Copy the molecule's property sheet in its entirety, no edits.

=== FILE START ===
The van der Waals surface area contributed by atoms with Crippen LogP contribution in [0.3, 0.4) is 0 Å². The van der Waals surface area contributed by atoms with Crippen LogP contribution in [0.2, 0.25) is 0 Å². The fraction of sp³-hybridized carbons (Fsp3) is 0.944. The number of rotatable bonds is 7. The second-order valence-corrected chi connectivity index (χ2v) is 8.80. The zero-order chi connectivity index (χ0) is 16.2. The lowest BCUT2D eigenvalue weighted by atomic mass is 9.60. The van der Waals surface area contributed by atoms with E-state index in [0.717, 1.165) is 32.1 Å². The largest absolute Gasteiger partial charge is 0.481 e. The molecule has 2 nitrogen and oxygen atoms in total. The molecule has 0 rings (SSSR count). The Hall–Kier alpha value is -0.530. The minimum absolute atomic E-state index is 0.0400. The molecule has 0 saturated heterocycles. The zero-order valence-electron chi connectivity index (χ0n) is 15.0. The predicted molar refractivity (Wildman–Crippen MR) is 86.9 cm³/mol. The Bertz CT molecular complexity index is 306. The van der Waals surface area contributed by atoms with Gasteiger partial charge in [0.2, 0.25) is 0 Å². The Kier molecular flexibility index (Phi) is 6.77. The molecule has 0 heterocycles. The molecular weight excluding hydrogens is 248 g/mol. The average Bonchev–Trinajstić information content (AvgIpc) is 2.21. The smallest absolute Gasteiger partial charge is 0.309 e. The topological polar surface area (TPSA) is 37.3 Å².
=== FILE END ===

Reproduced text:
The van der Waals surface area contributed by atoms with Crippen LogP contribution in [0.3, 0.4) is 0 Å². The van der Waals surface area contributed by atoms with Crippen LogP contribution in [0.2, 0.25) is 0 Å². The fraction of sp³-hybridized carbons (Fsp3) is 0.944. The number of rotatable bonds is 7. The second-order valence-corrected chi connectivity index (χ2v) is 8.80. The zero-order chi connectivity index (χ0) is 16.2. The lowest BCUT2D eigenvalue weighted by atomic mass is 9.60. The van der Waals surface area contributed by atoms with E-state index in [0.717, 1.165) is 32.1 Å². The largest absolute Gasteiger partial charge is 0.481 e. The molecule has 2 nitrogen and oxygen atoms in total. The molecule has 0 rings (SSSR count). The Hall–Kier alpha value is -0.530. The minimum absolute atomic E-state index is 0.0400. The molecule has 0 saturated heterocycles. The zero-order valence-electron chi connectivity index (χ0n) is 15.0. The predicted molar refractivity (Wildman–Crippen MR) is 86.9 cm³/mol. The Bertz CT molecular complexity index is 306. The van der Waals surface area contributed by atoms with Gasteiger partial charge in [0.2, 0.25) is 0 Å². The Kier molecular flexibility index (Phi) is 6.77. The molecule has 0 heterocycles. The molecular weight excluding hydrogens is 248 g/mol. The average Bonchev–Trinajstić information content (AvgIpc) is 2.21. The smallest absolute Gasteiger partial charge is 0.309 e. The topological polar surface area (TPSA) is 37.3 Å².